We share our Advent trek of holy discipline. For anyone who has enjoyed hiking or backpacking, there is an understanding that there will be places and stretches of the journey that take real discipline to stay the course. Simple fatigue, blisters, thirst, hunger, and even fear or uncertainty can challenge the slow and steady steps we must take. St. Paul in his second letter to Timothy reminded him that God has not given us a spirit of fear but of power, love, and a disciplined mind. All of us, as disciples of Christ, are called to live lives of holy discipline. There may be many false images that could come to mind as to what this might mean. But what the Holy Spirit seeks is to bring us to faithfully exercise our trust in God as we plod on with God. It is about recognizing we are not called to the indulgences of this world but to the building up of our shared trust in God as we discipline our thoughts, desires, and appetites for our King. One example that anyone who has hailed will understand is to discipline our words. When the path is cool, flat, and easy well might there be a steady flow of words and chatting. But when the trail is steep, the drop-off far and unforgiving and the hand-holds few the words quickly cease. All effort is on the trek, except for words of warning or encouragement as may be needed. Among Christians many are the words that flow without ceasing. These words often cause strife, confusion and sorrow. We are called, together to climb God’s mountain. May we remember and respect that as the prophet said, very clearly the ways, the paths are in the plural. Might it be for the best if we focus on our Lord and the steps he class each of us instead of fretting about others on paths, in ways that may differ from us? This Advent quest then is better realized to be a way of faith, of holy discipline and also of love.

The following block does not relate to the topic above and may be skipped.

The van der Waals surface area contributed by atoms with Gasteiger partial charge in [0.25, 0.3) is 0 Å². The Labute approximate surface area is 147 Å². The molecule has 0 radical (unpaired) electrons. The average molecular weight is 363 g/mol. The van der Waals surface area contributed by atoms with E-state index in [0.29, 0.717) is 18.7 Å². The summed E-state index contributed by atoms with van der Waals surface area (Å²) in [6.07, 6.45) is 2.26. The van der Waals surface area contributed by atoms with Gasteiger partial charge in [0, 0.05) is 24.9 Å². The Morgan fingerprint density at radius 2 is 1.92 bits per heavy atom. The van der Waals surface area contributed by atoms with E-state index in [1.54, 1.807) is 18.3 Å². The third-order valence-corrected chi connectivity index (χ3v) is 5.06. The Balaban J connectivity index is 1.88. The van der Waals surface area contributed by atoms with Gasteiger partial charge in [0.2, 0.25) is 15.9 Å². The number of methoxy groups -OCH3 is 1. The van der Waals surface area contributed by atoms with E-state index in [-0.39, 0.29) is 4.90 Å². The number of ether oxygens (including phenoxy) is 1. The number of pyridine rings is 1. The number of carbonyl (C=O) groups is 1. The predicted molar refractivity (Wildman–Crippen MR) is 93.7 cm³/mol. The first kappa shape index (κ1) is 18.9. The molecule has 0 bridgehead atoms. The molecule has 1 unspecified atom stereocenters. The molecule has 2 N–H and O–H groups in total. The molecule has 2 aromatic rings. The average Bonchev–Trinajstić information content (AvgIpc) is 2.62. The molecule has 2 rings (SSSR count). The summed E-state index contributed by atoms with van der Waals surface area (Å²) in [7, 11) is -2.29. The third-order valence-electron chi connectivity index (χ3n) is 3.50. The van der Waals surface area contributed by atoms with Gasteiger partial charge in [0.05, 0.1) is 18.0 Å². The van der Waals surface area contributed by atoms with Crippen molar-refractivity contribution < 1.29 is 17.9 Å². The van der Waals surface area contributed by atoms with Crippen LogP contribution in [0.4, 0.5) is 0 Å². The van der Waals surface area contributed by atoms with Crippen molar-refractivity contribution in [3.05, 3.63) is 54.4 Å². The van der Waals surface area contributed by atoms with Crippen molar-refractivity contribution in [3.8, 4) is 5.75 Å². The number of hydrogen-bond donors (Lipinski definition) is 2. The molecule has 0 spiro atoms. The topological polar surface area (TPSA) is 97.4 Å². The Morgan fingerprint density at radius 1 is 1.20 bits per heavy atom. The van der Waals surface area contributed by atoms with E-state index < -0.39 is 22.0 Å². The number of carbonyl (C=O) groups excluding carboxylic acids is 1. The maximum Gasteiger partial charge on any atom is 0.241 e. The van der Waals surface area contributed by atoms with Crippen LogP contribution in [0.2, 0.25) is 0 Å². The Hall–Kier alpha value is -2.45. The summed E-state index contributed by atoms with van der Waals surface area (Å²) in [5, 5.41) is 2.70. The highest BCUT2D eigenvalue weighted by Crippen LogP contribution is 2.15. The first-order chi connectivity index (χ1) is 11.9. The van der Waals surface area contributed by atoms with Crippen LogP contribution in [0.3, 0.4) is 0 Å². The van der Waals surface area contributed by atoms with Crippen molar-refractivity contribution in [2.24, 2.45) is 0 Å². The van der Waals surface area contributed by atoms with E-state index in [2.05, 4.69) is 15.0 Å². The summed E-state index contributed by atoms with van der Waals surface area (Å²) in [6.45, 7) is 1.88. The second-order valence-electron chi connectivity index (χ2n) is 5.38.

The Advent path of Love: Jesus warns us in our Gospel that we must stay awake, to be ready when He comes. The fatigue of the journey is very real. The need to prepare and be ready is pressing. Noah must have faced great exhaustion as he prepared for his holy trek. The preparation for the journey defies comprehension. Indeed it is yet another year. This Advent we may well be tempted to doze, to nod off. It must be understood God knows our limitations. He has made us to need to rest. It is in the Gospel Canticle from Night Prayer (Compline) we pray: “Protect us, Lord, as we stay awake; watch over us as we sleep, that awake, we may keep watch with Christ, and asleep rest in his peace.” The simple, faithful discipline of this prayer is rooted deep in Christ, in an awareness of walking (and resting) in the Presence of the Crucified King. There is a way, without fail, of awakening our anticipation and seeking Christ’s return. It is love. Whether we are in a place of loss or struggle or a time of blessing and peace with God’s love our hearts will truly hunger for our King who calls us to be ready for Him.

Climbing the Lord’s mountain is truly a trek needing genuine faith, holy discipline, and growing love. It is a path of real struggle and at times, suffering. But it is a trail upon which others have gone. Preceding us they have lovingly placed hand-holds and carved out of the hard stone the steps we must take. They have shown us the way, the way of the saints in the paths of God. It is perhaps with some holy irony that we are led up God’s holy mountain as we prepare for Advent upon the path that would transcend all eternity, the way of the Cross.